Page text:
GovernmentThe White Plains Examiner

Buchwald Leaves Assembly Having Worked on Issues Large and Small

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Assemblyman David Buchwald

From the time David Buchwald arrived in Albany as the representative for the 93rd Assembly District, he periodically found himself involved in some fairly high-profile issues.

Buchwald’s first vote as a state lawmaker on the first day of the 2013 legislative session was to support the NY SAFE Act, sweeping gun violence legislation the month after the Sandy Hook Elementary School shooting.

He also came into office about two months after Superstorm Sandy ravaged the region, the start of an ongoing saga where legislators have battled the utilities for a more coherent response after weather-related emergencies. He would later help found and co-chair United Westchester, a group of local, county, state and federal officials that have formulated recommendations on how utilities can respond more effectively.

During his eight years as a state legislator, Buchwald also received attention for his successful push to have a state constitutional amendment for pension forfeiture if state officials were found guilty of a crime connected to their jobs and writing legislation enabling Congress to have access to state tax returns of top elected officials, including President Trump.

But the low-key now-former assemblyman also enjoyed the task of simply answering questions from constituents or helping them if there were difficulties with myriad issues, such as problems with their unemployment insurance.

“Unfortunately, too often in government and elsewhere it exceeds people’s expectations when they merely get a return phone call,” Buchwald said. “Truthfully, while we do return lots of e-mails and phone calls over time, I think we were able to help people and I think improve people’s lives, hopefully.”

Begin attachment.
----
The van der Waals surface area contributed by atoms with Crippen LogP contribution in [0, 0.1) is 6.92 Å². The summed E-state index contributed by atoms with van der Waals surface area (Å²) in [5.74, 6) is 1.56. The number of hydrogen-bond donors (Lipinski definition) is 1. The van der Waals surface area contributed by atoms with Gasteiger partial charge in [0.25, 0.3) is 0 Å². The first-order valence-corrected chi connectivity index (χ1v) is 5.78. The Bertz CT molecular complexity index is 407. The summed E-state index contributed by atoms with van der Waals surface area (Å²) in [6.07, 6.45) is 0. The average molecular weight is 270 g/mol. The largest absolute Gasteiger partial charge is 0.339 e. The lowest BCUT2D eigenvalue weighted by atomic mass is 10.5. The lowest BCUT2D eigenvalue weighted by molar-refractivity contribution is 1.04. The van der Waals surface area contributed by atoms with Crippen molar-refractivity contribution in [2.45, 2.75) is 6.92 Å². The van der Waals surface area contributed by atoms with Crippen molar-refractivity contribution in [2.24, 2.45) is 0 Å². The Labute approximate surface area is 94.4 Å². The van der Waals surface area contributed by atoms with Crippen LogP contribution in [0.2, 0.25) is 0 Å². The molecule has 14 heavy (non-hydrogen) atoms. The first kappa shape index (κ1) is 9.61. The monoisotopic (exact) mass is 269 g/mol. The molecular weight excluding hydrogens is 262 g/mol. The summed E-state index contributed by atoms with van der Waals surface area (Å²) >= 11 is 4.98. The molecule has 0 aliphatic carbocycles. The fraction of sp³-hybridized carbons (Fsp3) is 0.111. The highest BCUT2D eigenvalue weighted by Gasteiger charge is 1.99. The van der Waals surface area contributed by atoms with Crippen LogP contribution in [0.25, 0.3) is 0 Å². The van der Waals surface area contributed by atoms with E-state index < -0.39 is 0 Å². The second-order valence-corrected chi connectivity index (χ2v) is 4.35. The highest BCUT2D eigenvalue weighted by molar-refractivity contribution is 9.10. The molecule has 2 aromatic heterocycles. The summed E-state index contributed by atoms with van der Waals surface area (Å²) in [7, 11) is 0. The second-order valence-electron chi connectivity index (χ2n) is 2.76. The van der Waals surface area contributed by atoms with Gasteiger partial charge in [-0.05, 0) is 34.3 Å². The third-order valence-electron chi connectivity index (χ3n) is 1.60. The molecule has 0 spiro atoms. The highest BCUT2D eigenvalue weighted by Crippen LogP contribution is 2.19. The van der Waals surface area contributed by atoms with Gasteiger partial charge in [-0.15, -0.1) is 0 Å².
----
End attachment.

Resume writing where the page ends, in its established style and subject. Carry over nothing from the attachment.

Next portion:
True to form, last Wednesday, in his next-to-last day on the job, Buchwald was still in his office looking to help constituents despite knowing for the past six months that he would be out of a job following his unsuccessful congressional bid for the Democratic nomination to succeed Nita Lowey.

Buchwald said that for much of the past two months he has been working with the district’s new assemblyman, former Bedford supervisor Chris Burdick, on a smooth transition.

“I would say it was quite touching to be able to reminisce about what in eight years I’ve been able to accomplish,” he said. “I very much feel that I never let down on working to actually get things done in New York State and the Assembly District.”

As he leaves office, the obvious short- and long-term goals for state officials is to restore New York’s physical and fiscal health in light of the pandemic. It will take sound economic policy on the state’s part to weather the storm largely created by COVID-19 as well as help from Washington for state and local governments, he said.

Buchwald said he has no regrets about running for the Democratic nomination in the 17th Congressional District. For a brief time, in late 2019 after he announced his candidacy, he was perceived to be a frontrunner based on local Democratic committee endorsements, at least in the Westchester side of the district.

But similar to how quickly a situation can change, 2020 was a wildly unpredictable year and that certainly held true on the political stage.

“I thankfully can look back on the congressional run and say there’s no one thing I could have done that would have led to a different outcome,” Buchwald said. “It was a wholly unpredictable year and political environment to run in. I feel like I put my best foot forward and it just wasn’t my time. Sometimes in politics, timing is everything.”

While Buchwald did not rule out another run for a political office, he said he hopes to combine his skills and experiences as an attorney and a government official along with his economic expertise to have a rewarding experience in his life’s next chapter.

Last week he was still mulling his choices, but for now his only plans are to continue living in White Plains, where he served as a councilman before being elected to the Assembly, with his wife and two children.

“I am not looking to do something just as sort of a holdover until the next political opportunity,” Buchwald said. “That would be a disservice to whomever my next employer is.”

For now, Buchwald leaves office knowing that every day he fought hard to help the residents of his district and thanked his constituents for electing him four times and putting their trust in him.

“It has been a privilege to be there for folks and actually come away from the experience with a firm belief that I made a difference,” he said.

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